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Guidelines for the clinical management of Lynch syndrome (hereditary non-polyposis cancer)
  1. H F A Vasen1,*,
  2. G Möslein2,*,
  3. A Alonso3,
  4. I Bernstein4,
  5. L Bertario5,
  6. I Blanco6,
  7. J Burn7,
  8. G Capella8,
  9. C Engel9,
  10. I Frayling10,
  11. W Friedl11,
  12. F J Hes12,
  13. S Hodgson13,
  14. J-P Mecklin14,
  15. P Møller15,
  16. F Nagengast16,
  17. Y Parc17,
  18. L Renkonen-Sinisalo18,
  19. J R Sampson10,
  20. A Stormorken19,
  21. J Wijnen12
  1. 1Department of Gastroenterology, Leiden University Medical Centre, Leiden, The Netherlands
  2. 2Department of Surgery, St Josefs Hospital Bochum-Linden (Helios), Bochum, Germany
  3. 3Department of Medical Genetics, Hospital Virgen del Camino, Pamplona, Spain
  4. 4Department of Gastroenterology, Hvidrove Hospital, Hvidrove, Denmark
  5. 5Department of Surgery, Hospital Tumori, Milan, Italy
  6. 6Department of Genetic Counselling, Prevention and Cancer, Catelonian Institute of Oncology, Barcelona, Spain
  7. 7Institute of Human Genetics, Newcastle upon Tyne, UK
  8. 8Translational Research Laboratory IDIBELL, Institut Catala D’Oncologia, Barcelona, Spain
  9. 9Institute of Medical Informatics, Statistics and Epidemiology, University of Leipzig, Leipzig, Germany
  10. 10Institute of Medical Genetics, Cardiff, UK
  11. 11Institute of Human Genetics, University Clinics, Bonn, Germany
  12. 12Department of Clinical Genetics, Leiden University Medical Centre, Leiden, The Netherlands
  13. 13Department of Clinical Genetics, St George’s Hospital, London, UK
  14. 14Department of Surgery, Jyvaskyla Central Hospital, Jyvaskyla, Finland
  15. 15Department of Genetics, Norwegian Radium Hospital, Oslo, Norway
  16. 16Department of Gastroenterology, University Medical Centre, Radboud, Nijmegen, The Netherlands
  17. 17Department of Digestive Surgery, Hospital Saint-Antoine, University Pierre et Marie, Paris, France
  18. 18Department of Surgery, Helsinki University Central Hospital, Helsinki, Finland
  19. 19Department of Medical Genetics, Ullevål University Hospital, Oslo, Norway
  1. Correspondence to:
 Dr H F A Vasen
 Department of Gastroenterology, Leiden University Medical Centre & The Netherlands Foundation for the Detection of Hereditary Tumours, Rijnsburgerweg 10, 2333 AA Leiden, The Netherlands; hfavasen{at}stoet.nl

Abstract

Lynch syndrome (hereditary non-polyposis colorectal cancer) is characterised by the development of colorectal cancer, endometrial cancer and various other cancers, and is caused by a mutation in one of the mismatch repair genes: MLH1, MSH2, MSH6 or PMS2. The discovery of these genes, 15 years ago, has led to the identification of large numbers of affected families. In April 2006, a workshop was organised by a group of European experts in hereditary gastrointestinal cancer (the Mallorca-group), aiming to establish guidelines for the clinical management of Lynch syndrome. 21 experts from nine European countries participated in this workshop. Prior to the meeting, various participants prepared the key management issues of debate according to the latest publications. A systematic literature search using Pubmed and the Cochrane Database of Systematic Reviews reference lists of retrieved articles and manual searches of relevant articles was performed. During the workshop, all recommendations were discussed in detail. Because most of the studies that form the basis for the recommendations were descriptive and/or retrospective in nature, many of them were based on expert opinion. The guidelines described in this manuscript may be helpful for the appropriate management of families with Lynch syndrome. Prospective controlled studies should be undertaken to improve further the care of these families.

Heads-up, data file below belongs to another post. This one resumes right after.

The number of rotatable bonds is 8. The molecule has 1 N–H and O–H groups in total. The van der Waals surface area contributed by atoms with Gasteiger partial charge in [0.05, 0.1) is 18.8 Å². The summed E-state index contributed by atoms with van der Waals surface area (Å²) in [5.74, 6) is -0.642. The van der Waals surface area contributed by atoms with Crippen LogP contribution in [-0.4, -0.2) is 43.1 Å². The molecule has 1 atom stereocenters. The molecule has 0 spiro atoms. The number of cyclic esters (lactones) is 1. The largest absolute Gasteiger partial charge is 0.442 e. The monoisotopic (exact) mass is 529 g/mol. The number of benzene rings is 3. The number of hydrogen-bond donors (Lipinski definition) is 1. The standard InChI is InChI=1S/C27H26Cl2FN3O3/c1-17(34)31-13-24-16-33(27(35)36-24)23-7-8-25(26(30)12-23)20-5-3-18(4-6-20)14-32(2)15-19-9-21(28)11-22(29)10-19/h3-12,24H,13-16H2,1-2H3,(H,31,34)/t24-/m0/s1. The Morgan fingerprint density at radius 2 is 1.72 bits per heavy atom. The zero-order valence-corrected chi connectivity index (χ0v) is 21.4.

• CPT11, irinotecan
  • CRC, colorectal cancer
  • FAP, familial adenomatous polyposis
  • FU, fluorouracil
  • HNPCC, hereditary non-polyposis colorectal cancer
  • IHC, immunohistochemical
  • MSI, microsatellite instability
  • MMR, mismatch repair
  • QoL, quality of life
  • TVU, transvaginal ultrasound
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Footnotes

  • * Lynch syndrome-related tumours include colorectal, endometrial, stomach, ovarian, pancreas, ureter, renal pelvis, biliary tract and brain tumours, sebaceous gland adenomas and keratoacanthomas, and carcinoma of the small bowel.

  • * HFAV and GM contributed equally to the preparation of this manuscript.

  • Published Online First 2 March 2007

  • Competing interests: None declared.

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